From the simulation, and from analysis of the TUlip robot, we can estimate the joint actuation requirements as follows:

  • Power: around 200 W
  • Angular velocity: around 5 rad/s
  • Torque: around 100 Nm

The power requirement is not a large problem - with the advent of BLDC technology, lightweight motors with power in the kilowatt range are readily available. However, due to fundamental physics reasons, these motors produce power in the form of moderate torque at high angular velocities, making neccessary the use of gears.

For reference, let us look at the characteristics of a typical R/C BLDC motor (Propdrive 50-60 270KV):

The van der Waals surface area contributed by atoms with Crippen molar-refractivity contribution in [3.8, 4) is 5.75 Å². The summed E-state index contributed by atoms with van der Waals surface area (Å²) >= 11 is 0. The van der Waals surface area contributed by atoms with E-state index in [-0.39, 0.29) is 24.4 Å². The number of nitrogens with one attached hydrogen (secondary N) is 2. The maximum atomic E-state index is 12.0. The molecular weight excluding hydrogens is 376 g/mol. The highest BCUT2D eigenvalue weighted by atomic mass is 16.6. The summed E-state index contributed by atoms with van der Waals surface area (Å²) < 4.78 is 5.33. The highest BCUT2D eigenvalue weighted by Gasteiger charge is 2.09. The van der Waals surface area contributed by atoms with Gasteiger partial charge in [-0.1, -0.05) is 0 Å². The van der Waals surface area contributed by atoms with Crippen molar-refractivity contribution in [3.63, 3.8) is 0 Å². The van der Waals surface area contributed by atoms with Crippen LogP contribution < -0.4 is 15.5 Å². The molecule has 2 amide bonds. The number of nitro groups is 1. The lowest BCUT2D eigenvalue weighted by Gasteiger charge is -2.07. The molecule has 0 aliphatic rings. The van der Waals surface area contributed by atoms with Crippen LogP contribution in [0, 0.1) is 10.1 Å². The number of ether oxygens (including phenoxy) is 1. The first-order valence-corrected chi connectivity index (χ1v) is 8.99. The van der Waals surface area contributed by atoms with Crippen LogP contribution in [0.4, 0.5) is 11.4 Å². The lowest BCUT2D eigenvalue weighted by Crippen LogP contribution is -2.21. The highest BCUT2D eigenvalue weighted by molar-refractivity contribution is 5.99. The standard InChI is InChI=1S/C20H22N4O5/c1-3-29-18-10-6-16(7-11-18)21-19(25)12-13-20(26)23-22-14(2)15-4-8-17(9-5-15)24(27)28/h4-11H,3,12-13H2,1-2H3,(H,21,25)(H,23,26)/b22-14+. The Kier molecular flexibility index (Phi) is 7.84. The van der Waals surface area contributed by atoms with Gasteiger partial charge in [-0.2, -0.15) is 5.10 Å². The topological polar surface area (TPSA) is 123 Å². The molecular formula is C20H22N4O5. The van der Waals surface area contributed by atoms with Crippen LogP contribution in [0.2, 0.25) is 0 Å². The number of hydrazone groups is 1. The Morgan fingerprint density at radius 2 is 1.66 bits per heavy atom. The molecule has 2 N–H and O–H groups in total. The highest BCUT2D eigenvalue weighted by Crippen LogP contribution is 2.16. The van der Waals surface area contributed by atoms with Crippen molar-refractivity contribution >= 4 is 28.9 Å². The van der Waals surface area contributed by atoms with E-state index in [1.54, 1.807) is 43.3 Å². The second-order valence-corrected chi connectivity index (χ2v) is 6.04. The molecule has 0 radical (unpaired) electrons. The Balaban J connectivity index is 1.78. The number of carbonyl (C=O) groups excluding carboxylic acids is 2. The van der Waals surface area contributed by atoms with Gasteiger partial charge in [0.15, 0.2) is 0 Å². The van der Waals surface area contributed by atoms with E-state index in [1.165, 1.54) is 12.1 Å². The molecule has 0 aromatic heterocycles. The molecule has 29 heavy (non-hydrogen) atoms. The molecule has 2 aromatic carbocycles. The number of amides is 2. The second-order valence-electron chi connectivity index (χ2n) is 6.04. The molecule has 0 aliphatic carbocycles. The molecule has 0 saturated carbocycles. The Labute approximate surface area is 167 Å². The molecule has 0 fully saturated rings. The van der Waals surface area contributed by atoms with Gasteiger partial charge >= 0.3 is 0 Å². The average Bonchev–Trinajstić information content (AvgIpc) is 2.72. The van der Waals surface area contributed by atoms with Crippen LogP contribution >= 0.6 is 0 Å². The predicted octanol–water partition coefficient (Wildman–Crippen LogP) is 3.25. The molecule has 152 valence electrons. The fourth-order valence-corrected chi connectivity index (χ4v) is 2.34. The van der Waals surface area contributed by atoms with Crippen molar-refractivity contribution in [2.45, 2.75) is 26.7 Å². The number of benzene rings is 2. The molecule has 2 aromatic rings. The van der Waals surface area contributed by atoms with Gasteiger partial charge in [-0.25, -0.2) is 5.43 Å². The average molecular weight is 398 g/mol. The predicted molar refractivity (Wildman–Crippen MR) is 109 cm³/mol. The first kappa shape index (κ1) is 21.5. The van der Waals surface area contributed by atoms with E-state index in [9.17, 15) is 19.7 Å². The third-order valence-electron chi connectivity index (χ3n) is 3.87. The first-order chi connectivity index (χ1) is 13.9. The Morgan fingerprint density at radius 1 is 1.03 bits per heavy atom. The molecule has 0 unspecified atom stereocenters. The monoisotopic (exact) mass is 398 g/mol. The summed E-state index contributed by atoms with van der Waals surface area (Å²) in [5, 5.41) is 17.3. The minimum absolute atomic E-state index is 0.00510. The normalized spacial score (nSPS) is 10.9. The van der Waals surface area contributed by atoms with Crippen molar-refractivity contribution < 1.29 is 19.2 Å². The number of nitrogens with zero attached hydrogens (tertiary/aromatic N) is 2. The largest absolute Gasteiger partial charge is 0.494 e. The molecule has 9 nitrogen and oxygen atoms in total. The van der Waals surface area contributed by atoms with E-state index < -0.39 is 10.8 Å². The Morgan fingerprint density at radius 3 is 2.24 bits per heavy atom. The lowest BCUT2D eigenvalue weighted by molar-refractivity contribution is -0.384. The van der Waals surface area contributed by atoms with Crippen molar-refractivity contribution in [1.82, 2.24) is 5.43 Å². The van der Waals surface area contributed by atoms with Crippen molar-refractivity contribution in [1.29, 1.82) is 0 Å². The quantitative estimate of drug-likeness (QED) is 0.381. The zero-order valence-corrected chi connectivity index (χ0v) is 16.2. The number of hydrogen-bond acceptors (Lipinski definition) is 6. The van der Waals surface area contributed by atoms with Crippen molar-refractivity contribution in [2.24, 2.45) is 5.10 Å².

• Max. current: 90A
  • Max. voltage: 30V
  • Max. power: 2400W
  • Weight: 454g
  • Kv: 270 rpm/V = 28.3 rad/(s*V), i.e. 849 rad/s @ max. voltage
  • Km: 0.035 Nm/A (calculated), i.e. 3.15 Nm @ max. current

We can see that this motor would need a reduction by about one hundred to meet the above requirements. In professional robotics, one typically uses so-called strain wave gears to accomplish the task. These are, however, rather expensive. We have therefore settled, at least for now, on planetary gears.

A potential source for cheap planetary gears are cordless screwdrivers. Better ones are able to supply torques of several 10s of Nm.

In order to test various motor/gear combinations, we are setting up a motor test stand consisting of a load with a large moment of inertia to be accelerated and decelerated by a servo mechanism.